The Making of Family Reunion

My nephew Fisher recently visited us in Connecticut on his way from Maine to his home in South Carolina. It was wonderful to see him and get caught up with all the things going on in his life, changes in jobs and career goals and family in general. His visit, and the upcoming traditional Thanksgiving gathering got me thinking of family.

In my book, Tractor Mac Family Reunion, I tried to tackle what it means to be a family and address some of the confusion over the types of families that kids can have. In the book, Tractor Mac meets Iron Dave, a large steam locomotive modeled after the famous ‘Hudson’ 4-6-2 engines built from 1927-1938. (Ok, for your train-geek kids, 4-6-2 means the wheel arrangements on the engine: 4 leading wheels on 2 axles, 6 powered coupled wheels on 3 axles, and 2 trailing wheels. If you really want to impress your child with your train knowledge, you can discuss the purpose of the ‘sand dome’ on the end page diagram of the book. Hint: look where the sand pipe extends out in front of the trains’ drive wheels. That’ll give you some ‘traction’ in your bedtime conversation). Iron Dave, incidentally, is named for our good friend and minister who married us and who is also, in fact, a real-live train conductor on a vintage steam train. Iron Dave tries to explain to Tractor Mac that the cars that he pulls are a family. When Tractor Mac sees flatcars pulling red tractors from the factory to the dealership, he believes that the tractors are his family. The tractors, along with Sibley the horse and his nephew, Spartan, have to convince Mac that the tractors at the show-yard are all waiting for a farm family just like the one Mac already has found.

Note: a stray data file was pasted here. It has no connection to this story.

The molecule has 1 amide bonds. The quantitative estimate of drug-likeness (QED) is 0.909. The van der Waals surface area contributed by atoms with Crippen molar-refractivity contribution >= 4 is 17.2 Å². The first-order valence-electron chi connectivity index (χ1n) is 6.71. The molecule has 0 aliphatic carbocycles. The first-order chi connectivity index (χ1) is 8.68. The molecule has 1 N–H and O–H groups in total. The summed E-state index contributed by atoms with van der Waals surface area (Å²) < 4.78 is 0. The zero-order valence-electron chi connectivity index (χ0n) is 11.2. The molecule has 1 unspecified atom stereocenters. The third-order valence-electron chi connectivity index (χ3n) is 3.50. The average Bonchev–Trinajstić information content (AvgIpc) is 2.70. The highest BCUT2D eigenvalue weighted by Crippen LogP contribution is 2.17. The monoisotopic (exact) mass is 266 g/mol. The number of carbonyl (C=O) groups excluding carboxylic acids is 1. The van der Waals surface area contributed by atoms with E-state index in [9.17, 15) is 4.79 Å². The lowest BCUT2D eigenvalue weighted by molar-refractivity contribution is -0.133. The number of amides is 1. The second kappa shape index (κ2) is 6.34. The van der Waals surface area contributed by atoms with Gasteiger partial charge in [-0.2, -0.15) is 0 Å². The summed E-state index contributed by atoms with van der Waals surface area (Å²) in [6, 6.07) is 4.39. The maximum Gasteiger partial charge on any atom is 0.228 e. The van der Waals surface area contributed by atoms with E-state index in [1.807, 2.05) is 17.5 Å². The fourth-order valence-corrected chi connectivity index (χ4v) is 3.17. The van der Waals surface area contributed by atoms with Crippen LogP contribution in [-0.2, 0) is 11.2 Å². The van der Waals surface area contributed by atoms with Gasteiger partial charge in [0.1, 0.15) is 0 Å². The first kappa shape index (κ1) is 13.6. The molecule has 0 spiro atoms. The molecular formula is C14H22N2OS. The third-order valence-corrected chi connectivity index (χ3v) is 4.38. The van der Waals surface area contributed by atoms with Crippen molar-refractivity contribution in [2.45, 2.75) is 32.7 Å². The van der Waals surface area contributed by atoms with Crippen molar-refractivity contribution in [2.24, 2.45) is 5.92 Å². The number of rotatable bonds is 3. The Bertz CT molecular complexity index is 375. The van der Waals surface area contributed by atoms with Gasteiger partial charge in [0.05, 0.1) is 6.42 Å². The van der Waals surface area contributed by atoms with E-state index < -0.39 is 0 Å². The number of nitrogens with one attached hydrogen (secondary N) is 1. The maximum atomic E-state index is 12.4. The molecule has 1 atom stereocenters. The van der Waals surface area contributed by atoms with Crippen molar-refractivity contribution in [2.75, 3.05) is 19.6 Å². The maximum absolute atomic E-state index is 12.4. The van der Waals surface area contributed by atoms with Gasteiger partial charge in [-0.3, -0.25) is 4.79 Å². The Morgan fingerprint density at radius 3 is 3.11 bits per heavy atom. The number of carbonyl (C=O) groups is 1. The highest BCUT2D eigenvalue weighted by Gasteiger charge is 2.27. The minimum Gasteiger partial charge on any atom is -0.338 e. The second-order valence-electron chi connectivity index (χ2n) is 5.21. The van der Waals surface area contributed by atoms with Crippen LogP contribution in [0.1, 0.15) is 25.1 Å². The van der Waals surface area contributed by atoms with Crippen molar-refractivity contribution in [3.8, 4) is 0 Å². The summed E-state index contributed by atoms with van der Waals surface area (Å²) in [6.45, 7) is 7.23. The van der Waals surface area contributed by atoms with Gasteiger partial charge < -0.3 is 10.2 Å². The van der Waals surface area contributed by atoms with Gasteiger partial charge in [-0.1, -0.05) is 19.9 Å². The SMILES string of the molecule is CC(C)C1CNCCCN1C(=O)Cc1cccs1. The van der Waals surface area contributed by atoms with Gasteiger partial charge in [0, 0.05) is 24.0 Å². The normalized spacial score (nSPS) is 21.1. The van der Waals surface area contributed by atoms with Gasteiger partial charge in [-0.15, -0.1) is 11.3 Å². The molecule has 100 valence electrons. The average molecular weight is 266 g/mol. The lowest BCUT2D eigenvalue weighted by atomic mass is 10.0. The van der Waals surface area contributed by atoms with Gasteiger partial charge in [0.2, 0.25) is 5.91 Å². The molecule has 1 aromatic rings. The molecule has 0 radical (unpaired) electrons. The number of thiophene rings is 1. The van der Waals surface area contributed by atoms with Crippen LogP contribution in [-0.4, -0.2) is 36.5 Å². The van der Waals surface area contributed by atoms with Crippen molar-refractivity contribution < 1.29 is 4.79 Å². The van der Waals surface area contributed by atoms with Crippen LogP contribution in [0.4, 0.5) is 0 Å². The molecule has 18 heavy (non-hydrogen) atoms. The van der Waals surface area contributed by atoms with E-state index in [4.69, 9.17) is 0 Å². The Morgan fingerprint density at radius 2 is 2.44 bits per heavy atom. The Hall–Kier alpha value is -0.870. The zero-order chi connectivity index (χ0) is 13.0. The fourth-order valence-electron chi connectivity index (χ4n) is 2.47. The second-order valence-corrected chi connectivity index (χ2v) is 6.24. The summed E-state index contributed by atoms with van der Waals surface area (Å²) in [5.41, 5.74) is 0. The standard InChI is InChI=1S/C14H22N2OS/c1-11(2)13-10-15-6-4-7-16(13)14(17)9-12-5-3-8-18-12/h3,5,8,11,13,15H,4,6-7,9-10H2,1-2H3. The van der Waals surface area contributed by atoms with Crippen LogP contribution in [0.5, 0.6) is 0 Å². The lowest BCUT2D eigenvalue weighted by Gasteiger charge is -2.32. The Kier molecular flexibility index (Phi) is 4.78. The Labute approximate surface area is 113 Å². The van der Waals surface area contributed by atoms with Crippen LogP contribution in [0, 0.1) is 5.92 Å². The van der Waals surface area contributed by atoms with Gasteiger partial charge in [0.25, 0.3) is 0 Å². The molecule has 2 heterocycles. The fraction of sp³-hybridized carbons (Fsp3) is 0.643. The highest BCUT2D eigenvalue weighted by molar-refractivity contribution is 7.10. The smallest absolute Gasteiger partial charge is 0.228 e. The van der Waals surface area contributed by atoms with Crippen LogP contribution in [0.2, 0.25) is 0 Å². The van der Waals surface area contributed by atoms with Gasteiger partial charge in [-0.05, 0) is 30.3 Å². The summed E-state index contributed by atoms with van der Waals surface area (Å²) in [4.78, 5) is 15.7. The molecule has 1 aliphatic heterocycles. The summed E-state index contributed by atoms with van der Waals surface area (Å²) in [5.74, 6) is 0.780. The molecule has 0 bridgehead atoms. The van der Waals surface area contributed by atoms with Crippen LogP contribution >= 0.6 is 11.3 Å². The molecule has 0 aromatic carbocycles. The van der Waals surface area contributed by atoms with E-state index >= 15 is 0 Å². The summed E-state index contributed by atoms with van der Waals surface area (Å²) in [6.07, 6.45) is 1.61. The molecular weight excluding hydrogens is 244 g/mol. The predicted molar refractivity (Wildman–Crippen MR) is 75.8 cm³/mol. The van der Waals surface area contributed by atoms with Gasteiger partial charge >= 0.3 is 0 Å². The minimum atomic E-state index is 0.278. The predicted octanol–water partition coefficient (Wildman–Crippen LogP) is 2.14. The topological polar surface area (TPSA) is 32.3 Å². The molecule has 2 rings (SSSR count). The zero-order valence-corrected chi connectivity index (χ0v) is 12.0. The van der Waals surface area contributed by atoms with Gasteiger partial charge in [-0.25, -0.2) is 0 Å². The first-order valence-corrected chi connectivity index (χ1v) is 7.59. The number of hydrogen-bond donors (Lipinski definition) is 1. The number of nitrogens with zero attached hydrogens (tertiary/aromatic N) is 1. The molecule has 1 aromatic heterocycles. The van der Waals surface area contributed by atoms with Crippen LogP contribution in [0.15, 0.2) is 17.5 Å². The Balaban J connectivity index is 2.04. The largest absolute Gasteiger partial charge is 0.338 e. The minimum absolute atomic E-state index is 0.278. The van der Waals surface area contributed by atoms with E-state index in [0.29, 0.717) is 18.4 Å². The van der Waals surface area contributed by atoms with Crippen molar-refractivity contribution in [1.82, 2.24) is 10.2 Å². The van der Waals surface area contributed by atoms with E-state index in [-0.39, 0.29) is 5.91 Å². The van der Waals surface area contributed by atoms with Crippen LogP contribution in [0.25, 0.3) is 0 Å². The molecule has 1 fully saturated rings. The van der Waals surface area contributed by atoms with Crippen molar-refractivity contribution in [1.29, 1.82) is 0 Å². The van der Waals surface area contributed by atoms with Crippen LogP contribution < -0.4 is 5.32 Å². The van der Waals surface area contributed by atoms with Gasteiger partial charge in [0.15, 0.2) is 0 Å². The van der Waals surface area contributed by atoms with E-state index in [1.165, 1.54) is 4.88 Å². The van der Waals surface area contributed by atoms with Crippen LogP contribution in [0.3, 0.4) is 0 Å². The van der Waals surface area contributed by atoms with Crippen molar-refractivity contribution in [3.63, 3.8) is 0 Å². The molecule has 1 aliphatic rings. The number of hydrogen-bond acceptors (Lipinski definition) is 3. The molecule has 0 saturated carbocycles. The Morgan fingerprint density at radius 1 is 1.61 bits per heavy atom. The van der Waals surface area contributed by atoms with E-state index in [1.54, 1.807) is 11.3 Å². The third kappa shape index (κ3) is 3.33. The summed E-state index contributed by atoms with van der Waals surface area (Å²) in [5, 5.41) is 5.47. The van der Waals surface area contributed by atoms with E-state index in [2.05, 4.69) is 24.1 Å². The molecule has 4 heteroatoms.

There are many definitions of the word family, from the nuclear family,  to extended and blended family.  I hope my take-away in this book resonates with those trying to define what it means to be part of a family. To me, family are the ones that love, trust, care about and look after each other. You love them and they love you back. The phrase ‘kith and kin’ means friends and relations, which in my mind equals family.

A couple of other notes about the book: I tried to showcase the many different varieties and uses of tractors in the day. High crop, orchard tractors, demonstrators, etc. Indeed, members of the same family come in all shapes, colors, ages and sizes. The dealership in the book is named A.M. Price. My great-grandfather on my mother’s side, Arthur Price, owned an International Harvester tractor and car dealership in Stroudsburg, PA in the 40’s and 50’s. His wife, who in my family is called “Dr. Nina”, was a physician for 55 years in Monroe County, PA back in the days when few women entered that profession. I always wondered what they would think of me, four generations later, writing and drawing family story-time books about the same red tractors he sold to farm families that she probably visited as a country doctor.